Inching toward universal healthcare: New York City to guarantee healthcare to everyone, Washington State plans a public option

A demented old racist has taken our federal government and TV news bureaus hostage, so it’s easy to overlook the progressive policy announcements made over the last few days. But with new Democratic administrations taking office and others looking to make a splash, it’s been a good few days, especially for healthcare policy.

In New York on Tuesday, Mayor Bill de Blasio announced that the city would be moving toward guaranteed healthcare for undocumented immigrants and low-income residents. It’s not any kind of Medicaid expansion — states run that program — or new health plan, but instead, a guarantee of proactive care that won’t cost patients anything if they can’t afford to pay.

From the NY Times:

The city already has a kind of public option for health insurance for low-income New Yorkers, through an insurance plan run by city hospitals known as MetroPlus.

The new proposal would improve that coverage, which already insures some 516,000 people, and aim to reach more of those who are eligible, such as the young and uninsured, and others who qualify but have not applied.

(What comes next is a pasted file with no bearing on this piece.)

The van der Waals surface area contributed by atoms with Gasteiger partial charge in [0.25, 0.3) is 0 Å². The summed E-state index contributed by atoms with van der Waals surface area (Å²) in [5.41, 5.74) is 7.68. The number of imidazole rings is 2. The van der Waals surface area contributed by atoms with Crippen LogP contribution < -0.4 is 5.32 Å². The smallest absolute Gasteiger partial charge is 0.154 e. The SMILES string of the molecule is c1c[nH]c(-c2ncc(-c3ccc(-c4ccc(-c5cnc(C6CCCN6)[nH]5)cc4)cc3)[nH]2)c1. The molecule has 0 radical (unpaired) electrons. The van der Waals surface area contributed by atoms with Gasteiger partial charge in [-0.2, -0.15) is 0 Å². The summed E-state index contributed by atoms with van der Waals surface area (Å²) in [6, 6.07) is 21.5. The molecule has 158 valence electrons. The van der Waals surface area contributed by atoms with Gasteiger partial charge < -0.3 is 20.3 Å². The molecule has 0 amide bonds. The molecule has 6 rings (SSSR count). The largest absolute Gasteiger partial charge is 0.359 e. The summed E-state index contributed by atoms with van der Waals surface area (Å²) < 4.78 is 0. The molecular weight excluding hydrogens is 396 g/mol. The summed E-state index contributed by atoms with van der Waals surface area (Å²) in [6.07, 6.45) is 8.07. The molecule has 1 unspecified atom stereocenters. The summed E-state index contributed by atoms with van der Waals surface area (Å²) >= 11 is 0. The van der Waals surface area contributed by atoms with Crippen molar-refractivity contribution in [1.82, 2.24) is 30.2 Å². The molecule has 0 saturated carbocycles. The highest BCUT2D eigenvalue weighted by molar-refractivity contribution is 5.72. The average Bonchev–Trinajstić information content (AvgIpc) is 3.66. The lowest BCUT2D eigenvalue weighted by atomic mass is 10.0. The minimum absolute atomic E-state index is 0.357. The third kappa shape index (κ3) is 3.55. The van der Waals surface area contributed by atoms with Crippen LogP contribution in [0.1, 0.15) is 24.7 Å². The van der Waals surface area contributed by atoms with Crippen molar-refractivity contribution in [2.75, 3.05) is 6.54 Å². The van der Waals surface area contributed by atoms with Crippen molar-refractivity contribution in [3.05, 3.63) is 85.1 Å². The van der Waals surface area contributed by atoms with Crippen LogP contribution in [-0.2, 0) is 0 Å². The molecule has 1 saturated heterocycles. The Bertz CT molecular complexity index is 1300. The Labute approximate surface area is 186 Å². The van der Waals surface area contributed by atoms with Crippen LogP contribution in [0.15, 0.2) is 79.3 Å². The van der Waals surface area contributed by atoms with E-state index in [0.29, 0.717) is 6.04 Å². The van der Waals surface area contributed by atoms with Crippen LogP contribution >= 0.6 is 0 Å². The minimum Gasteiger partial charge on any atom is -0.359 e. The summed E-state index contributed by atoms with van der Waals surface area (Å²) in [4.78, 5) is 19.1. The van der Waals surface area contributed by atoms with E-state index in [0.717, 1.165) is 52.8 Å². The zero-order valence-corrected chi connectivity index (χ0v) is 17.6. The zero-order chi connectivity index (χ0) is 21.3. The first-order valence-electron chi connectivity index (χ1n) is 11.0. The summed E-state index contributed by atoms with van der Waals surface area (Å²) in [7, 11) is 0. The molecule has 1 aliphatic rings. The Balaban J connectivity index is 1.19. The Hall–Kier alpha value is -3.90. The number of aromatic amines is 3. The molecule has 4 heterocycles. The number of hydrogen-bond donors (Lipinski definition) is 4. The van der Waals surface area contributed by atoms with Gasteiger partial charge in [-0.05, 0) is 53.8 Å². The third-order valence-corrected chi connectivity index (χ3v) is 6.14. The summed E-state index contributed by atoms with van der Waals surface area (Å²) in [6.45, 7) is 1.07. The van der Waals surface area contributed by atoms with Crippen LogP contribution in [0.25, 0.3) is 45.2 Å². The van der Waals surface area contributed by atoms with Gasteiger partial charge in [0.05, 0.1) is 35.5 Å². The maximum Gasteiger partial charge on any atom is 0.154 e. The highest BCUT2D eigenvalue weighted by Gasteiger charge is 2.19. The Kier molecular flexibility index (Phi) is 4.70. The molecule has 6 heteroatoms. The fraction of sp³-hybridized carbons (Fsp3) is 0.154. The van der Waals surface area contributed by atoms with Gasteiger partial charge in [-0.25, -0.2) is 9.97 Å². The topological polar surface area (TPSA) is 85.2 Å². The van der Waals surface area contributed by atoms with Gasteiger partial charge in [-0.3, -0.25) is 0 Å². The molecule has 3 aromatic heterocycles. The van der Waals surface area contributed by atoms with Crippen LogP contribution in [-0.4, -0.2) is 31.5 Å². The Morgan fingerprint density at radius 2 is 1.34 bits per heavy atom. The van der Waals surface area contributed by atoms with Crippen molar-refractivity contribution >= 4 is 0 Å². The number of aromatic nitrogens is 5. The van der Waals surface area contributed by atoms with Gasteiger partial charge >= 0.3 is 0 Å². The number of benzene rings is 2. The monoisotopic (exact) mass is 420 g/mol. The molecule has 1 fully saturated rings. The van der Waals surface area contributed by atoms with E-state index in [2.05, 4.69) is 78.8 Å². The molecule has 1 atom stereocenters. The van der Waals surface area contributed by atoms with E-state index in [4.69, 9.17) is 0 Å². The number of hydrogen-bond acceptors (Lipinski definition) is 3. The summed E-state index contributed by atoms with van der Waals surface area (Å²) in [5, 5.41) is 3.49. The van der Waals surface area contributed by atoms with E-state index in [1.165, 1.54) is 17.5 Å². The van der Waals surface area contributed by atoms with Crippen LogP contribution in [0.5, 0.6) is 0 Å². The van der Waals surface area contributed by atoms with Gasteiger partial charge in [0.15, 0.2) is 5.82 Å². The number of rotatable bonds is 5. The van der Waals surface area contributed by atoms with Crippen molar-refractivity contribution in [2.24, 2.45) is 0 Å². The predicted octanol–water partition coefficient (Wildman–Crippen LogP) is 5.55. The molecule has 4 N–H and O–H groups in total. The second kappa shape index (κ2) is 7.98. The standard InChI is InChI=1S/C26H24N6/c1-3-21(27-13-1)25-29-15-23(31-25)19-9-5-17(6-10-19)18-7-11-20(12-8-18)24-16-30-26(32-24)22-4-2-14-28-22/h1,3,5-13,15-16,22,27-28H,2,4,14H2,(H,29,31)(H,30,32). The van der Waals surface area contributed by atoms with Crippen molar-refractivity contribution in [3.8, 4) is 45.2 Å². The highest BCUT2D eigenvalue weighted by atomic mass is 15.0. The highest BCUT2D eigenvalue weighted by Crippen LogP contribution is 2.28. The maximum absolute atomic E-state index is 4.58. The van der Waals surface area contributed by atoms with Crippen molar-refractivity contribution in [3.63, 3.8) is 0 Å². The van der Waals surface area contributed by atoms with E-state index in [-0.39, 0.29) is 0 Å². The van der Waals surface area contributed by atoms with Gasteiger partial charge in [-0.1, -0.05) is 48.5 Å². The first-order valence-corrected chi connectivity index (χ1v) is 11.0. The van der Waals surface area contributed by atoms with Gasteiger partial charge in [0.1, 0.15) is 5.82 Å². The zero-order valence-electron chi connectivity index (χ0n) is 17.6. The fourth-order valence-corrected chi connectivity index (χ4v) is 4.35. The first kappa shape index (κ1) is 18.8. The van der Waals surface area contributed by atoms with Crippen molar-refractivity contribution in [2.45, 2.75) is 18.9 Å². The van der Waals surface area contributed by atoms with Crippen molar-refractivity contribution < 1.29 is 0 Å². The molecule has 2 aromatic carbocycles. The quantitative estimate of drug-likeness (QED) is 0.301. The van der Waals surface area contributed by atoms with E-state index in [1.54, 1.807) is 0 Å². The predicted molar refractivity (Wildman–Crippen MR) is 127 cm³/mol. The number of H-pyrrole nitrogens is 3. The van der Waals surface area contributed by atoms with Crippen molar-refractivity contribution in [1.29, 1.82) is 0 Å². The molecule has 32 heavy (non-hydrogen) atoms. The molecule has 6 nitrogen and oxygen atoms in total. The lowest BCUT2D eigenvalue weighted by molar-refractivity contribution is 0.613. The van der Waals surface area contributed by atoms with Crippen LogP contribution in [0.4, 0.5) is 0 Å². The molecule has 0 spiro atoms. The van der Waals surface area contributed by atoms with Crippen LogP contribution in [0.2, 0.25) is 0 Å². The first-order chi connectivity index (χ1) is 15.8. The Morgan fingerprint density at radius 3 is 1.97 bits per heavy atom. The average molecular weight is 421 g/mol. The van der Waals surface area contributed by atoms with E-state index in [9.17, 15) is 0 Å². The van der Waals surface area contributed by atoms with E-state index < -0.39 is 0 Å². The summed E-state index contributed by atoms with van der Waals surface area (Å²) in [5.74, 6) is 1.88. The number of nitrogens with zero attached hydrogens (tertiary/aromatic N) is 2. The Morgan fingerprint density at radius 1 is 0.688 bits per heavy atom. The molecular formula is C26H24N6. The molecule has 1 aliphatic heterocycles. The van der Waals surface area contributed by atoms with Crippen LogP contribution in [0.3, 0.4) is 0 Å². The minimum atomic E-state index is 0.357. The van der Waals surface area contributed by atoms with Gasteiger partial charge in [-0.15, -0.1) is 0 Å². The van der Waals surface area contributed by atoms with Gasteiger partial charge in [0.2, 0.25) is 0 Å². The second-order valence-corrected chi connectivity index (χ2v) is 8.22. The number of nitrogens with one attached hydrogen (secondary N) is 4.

It would also provide additional direct city spending, at least $100 million per year when fully implemented, officials said, for the city’s hospital system to support care for those without insurance. The city estimates the uninsured population to be about 600,000 people, including as many as 300,000 undocumented residents. A major component of that effort would be improving customer service, including the phone line, to help those with questions about their care.

The program will have a membership card that will allow patients to get care from a wide array of doctors. Right now, over half a million people use the city’s emergency rooms for their medical care, which is a very unhealthy and fiscally disastrous status quo. According to NBC New York, this new program will allow people to seek “primary and specialty care, from pediatrics to OBGYN, geriatric, mental health and other services.”

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